A TOCKINGTON business is ‘frantically’ looking for new premises as the building it currently occupies looks set to be demolished.

Victoria Foods, a family-run food supply business, has operated from Elms Farm for 20 years, but moved to its current location in 2017.

Since then, landowner Bruce Farr has been involved in a planning dispute with South Gloucestershire Council.

The barn currently occupied by Victoria Foods was originally designed for another of Mr Farr’s tenants, a dairy farmer.

The tenant later changed their mind, by which point Mr Farr claims it was too late to stop construction of the building.

Victoria Foods later relocated to the empty barn.

According to Mr Farr’s planning agent Nigel Cant: “The prior notification approval for the building was on the basis that it would be used for the storage of fodder and feed.

“Mr Farr mistakenly believed that this could reasonably include food for human consumption.”

In 2018, South Gloucestershire Council issued an enforcement notice requiring the building to be demolished as it was not being used for agricultural purposes.

A number of residents also complained that early morning deliveries to Victoria Foods were causing noise disturbance.

A public inquiry was held last December following an appeal by Mr Farr, but the enforcement notice was upheld.

Making his decision at the beginning of January, planning inspectorate Simon Hand gave six months for the building to be demolished.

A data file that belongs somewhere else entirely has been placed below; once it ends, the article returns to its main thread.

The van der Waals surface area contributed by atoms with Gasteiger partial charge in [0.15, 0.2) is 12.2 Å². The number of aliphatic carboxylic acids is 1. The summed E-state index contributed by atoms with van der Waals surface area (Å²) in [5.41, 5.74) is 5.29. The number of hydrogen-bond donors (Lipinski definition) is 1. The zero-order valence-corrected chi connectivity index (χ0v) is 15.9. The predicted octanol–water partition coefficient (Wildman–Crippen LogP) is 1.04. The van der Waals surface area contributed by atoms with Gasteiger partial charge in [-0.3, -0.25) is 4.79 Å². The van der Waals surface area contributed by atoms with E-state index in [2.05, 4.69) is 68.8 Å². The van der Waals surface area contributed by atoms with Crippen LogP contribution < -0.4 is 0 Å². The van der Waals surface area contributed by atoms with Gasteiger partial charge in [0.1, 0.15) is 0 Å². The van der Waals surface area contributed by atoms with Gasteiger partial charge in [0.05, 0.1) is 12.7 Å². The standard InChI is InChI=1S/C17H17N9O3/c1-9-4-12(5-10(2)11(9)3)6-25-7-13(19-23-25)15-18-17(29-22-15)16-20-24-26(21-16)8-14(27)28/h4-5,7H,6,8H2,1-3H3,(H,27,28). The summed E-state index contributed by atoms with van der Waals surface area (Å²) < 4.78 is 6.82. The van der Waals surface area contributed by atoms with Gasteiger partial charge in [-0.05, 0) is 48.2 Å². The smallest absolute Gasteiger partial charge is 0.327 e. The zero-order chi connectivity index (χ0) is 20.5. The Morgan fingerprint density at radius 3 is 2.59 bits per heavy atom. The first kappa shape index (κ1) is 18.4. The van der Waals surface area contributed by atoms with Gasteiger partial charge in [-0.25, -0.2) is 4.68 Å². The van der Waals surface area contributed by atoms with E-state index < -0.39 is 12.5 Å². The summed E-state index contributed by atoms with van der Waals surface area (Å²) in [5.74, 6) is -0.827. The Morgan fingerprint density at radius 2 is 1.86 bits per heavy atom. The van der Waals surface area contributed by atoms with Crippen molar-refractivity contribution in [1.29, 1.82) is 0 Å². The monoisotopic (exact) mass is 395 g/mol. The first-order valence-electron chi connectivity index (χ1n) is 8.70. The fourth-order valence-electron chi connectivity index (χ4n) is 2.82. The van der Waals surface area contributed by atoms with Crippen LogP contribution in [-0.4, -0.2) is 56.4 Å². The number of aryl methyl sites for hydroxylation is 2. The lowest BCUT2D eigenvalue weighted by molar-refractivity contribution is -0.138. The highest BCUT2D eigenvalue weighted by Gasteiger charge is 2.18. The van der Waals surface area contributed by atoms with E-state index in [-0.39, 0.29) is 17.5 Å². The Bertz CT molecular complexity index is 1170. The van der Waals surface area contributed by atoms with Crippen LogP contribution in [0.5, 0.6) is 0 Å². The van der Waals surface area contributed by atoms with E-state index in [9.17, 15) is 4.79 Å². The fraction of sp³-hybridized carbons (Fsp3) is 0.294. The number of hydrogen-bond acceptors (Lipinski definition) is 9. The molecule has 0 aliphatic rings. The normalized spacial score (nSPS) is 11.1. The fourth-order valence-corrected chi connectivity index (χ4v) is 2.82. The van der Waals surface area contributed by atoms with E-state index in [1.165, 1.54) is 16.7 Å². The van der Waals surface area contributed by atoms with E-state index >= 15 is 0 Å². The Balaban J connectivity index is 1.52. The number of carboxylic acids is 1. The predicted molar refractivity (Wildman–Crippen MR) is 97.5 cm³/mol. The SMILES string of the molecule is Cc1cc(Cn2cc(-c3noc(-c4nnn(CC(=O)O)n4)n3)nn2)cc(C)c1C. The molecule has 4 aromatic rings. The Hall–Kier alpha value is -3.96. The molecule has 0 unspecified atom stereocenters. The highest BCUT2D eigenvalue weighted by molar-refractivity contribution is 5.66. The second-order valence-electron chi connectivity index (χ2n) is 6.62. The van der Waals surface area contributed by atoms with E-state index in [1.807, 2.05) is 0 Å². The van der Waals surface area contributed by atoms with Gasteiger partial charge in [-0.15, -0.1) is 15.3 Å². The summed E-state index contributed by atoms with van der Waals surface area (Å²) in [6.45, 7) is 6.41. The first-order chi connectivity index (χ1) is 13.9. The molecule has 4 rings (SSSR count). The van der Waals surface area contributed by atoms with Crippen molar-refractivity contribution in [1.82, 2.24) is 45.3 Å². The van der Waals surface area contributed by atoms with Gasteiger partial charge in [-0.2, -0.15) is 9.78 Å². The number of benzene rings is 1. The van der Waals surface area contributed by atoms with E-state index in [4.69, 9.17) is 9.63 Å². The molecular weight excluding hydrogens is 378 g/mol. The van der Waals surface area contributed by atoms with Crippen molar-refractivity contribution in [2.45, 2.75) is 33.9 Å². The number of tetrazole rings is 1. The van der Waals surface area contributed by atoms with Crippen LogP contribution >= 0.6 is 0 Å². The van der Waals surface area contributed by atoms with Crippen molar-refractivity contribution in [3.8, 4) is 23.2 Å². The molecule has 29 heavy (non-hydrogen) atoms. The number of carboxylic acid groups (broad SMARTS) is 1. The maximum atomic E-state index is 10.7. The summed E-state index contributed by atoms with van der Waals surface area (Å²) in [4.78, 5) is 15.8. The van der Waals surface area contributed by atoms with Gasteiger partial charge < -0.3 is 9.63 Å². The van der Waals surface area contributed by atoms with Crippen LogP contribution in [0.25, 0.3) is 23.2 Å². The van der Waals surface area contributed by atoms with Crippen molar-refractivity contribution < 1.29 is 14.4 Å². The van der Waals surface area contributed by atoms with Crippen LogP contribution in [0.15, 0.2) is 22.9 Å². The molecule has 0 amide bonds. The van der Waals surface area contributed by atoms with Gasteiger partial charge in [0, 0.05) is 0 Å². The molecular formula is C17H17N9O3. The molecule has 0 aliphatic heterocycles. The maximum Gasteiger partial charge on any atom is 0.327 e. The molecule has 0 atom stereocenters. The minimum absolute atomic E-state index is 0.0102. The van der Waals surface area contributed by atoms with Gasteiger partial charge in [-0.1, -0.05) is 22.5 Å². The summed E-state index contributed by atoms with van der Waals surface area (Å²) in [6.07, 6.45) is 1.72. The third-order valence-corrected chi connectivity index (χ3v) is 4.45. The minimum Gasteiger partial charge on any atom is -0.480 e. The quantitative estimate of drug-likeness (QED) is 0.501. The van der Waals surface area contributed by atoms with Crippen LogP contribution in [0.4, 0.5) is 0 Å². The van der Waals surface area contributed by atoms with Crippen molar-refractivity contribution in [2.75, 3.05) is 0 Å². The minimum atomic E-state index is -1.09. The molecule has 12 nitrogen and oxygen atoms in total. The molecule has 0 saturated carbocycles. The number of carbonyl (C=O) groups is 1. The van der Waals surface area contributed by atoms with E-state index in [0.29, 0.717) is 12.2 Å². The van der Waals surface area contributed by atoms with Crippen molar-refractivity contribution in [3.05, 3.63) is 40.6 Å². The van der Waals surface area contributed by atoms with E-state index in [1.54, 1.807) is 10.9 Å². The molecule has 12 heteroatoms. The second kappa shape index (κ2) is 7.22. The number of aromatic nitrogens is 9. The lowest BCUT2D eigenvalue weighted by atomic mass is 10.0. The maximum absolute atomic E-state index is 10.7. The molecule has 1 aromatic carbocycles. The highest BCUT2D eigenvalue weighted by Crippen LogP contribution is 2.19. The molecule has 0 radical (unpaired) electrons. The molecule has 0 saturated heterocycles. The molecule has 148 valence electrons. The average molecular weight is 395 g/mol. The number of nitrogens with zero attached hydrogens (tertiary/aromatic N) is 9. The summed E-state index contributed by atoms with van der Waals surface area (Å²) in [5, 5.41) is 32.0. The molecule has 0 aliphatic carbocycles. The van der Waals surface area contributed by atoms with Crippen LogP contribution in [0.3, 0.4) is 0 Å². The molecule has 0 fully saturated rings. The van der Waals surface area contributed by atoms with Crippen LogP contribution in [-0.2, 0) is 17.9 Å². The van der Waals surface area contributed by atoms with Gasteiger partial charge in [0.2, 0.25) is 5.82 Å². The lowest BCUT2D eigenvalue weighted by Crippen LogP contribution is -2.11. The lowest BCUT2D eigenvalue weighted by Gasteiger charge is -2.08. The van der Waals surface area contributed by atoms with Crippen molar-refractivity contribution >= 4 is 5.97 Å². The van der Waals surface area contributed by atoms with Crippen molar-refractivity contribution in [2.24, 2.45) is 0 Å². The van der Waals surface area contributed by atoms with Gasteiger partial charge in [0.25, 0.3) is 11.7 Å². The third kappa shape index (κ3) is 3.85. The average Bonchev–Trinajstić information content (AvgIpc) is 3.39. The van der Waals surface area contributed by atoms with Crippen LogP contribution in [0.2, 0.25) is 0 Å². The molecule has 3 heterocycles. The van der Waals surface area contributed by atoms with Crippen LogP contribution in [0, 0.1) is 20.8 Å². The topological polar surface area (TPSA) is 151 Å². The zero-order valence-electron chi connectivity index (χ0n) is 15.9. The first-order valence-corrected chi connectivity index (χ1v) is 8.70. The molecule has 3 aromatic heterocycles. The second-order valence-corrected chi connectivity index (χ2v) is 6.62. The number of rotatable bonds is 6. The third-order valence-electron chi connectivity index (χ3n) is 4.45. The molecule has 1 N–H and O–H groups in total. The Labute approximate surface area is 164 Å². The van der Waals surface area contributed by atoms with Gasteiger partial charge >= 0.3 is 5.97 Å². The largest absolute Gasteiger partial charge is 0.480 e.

The deadline for this passed last week.

Mr Cant said: “There are ongoing attempts now to try to persuade South Gloucestershire Council that the building, subject to a number of changes in external appearance, should be allowed to remain on the site to service the adjoining agricultural land.

“A formal full agricultural tenancy agreement has now been signed and the tenant (the dairy farmer), having resolved his previous difficulties, now requires the building for agricultural purposes on the land that Mr Farr owns. This matter is ongoing.”

James Farr, who manages the site on behalf of his father, added: “We are aware of the concerns of local residents, the legal position regarding the barn and the issues surrounding its use.

“We are working closely with our team and the local authority to resolve this to the satisfaction of all parties whilst taking into consideration the delays and difficulties Covid 19 has caused for everyone.”

Mark Anderson, who helps run Victoria Foods, said: “Victoria Foods have been a tenant on Elms Farm for over 20 years and have had the same suppliers this whole time. The complaints about our deliveries did not start until late 2017.

“We have taken these very seriously and have completely changed our working practices over the last year or so. We have cut the number of deliveries by consolidating our suppliers so we now have two/three main deliveries per day - it used to be five/six.

“We have requested our suppliers do not arrive on site before 7am but do concede this has not always been the case. We have recently stopped opening the gate to the site until 7am in a bid to stop deliveries arriving on site.

“I have offered to meet with residents on occasions to discuss their complaints and try to work out a solution together but am still waiting for any direct contact.

“Victoria Foods are now frantically looking for new premises, but this has proved difficult with recent Covid 19 restrictions. We now have a few irons in the fire and hopefully should have some news soon.”

A spokesperson for South Gloucestershire Council said: “We have been in discussions with the tenant company and in January we advised a short extension might be possible if they were able to re-arrange early morning deliveries.

“Unfortunately the company was not able to do this and complaints from residents have continued.

“As a result we will not be granting any extension and enforcement proceedings are likely to be initiated in the near future. These proceedings will be against the landowner rather than the tenant company.”